Records can be made or broken depending on how balanced the interplay between athlete and the highly developed equipment is. The paramount requirement for sporting success is, of course, a thoroughly fit body, trained to top form and driven to the limit.

Yet the second requirement for the achievement of ambitious targets, and one that is just as important, is the use of technically perfected aids. 

Frequently, the athlete and equipment form a symbiotic unit. How symbiotic this relationship can become is impressively illustrated when it comes to the current competition-level swim-suits.

High-tech aquatic suits have been used to set more than 100 world records since their introduction in 2008.

In reaction, the world governing body for aquatic sports FINA (Fédération Internationale de Natation) stressed that swimming is a sport essentially based on the physical performance of the athlete and that all athletes should have the chance to compete in equal conditions, thereby establishing the winner in terms of physical performance.

FINA did not deny that swimming, like all other sports, should integrate the natural progress and improvements in technology where this helps, bettering the conditions under which the athletes compete and optimising their athletic performances.

But they stated that in a rapidly evolving world, regulations need to progress as well in order to address emerging issues. As a result, FINA published some general equipment regulations, as well as a list of swimsuits, that are allowed in international competitions. Nevertheless, even within these guidelines, it is still a design competition, which determines victory or defeat in the water.

Sporting events, such as the Olympic Games, create a constant motivating force for innovation, subjecting sports equipment to a continuous process of improvement and development. This sometimes leads to absurd situations, such as the legendary Swiss Lauberhorn World Cup ski-slope, for example.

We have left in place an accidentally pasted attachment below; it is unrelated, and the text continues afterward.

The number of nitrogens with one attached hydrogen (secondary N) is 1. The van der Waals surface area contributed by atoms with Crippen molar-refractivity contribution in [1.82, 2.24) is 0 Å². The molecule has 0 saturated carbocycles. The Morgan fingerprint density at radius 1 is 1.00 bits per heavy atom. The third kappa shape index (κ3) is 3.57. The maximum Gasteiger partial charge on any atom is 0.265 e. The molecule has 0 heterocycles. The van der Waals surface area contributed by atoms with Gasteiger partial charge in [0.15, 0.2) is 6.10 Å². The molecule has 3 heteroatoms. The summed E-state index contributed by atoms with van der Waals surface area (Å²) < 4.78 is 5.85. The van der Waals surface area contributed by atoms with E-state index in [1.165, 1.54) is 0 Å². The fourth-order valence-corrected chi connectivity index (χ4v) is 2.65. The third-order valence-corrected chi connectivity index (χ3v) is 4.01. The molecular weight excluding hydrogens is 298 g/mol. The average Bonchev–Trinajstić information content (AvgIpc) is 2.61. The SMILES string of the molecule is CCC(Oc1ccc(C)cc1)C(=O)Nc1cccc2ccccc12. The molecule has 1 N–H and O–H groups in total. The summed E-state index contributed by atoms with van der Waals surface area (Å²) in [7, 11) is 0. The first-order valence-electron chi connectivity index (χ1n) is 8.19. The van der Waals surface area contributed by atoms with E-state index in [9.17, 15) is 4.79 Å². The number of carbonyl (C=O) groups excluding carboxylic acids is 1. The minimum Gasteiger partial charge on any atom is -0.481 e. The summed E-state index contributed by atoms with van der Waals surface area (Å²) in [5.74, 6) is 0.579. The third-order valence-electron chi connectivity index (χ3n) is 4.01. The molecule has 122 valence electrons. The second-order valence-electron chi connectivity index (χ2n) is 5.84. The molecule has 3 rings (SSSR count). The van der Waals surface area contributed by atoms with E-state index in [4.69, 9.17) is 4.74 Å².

It had to be slowed down this season, as the ski equipment has become so advanced that the athletes travelled too fast. The risk of fatal accidents, therefore, had simply become too high.

Much of the equipment used by professional athletes today was formerly there to serve a particular functional purpose. This applies, above all, to means of transport such as boats, bicycles and cars, but also to the pole that founded the sport of pole vaulting.

Experience in the design of technical equipment is reflected directly in competitive success – it has been shown, for example, that great sea-faring nations have also produced excellent competitive success in this field – and the aesthetically successful, elegant equipment is generally also the best.

Another element of sport, beyond competition, is that of play. This occupies a central role in society, particularly in the lives of young people. Athleticism signals positive characteristics such as dynamism, youth and success, which contribute to social acceptance.

For this reason, both leisure sports and top competitive sports now rank among the most important growth markets. In both sectors, the role of design goes beyond mere shaping of surfaces or ensuring functionality. In mass sports, in particular, the utility value of a product is subject to a change in meaning.

It is no longer measured in terms of usefulness, but above all by emotional qualities, which provide information on a product’s experience value. Good design has the function of making the inner qualities of the objects visible and communicating them convincingly. This interplay between emotional values, efficiency and aesthetic design is evident – for example, in streamlining.

But in both amateur and professional sports, the aim is always that of continuous improvement in performance. The human body and the sports equipment are the only variables. Under competitive conditions, the ‘design’ of the body, however, is not always achieved by fair sporting means.

Doping is a phenomenon accompanying modern high-performance sports, which is much discussed, yet not fully combated. The increasing commercialisation of sport, on the one hand, and the representative function of the athlete, on the other, have led to a situation in which athletes are largely regarded as a symbol of the modern-day warrior.

Good design is necessary to preserve this function and at the same time to ensure the highest athletic achievement without damage to health. 

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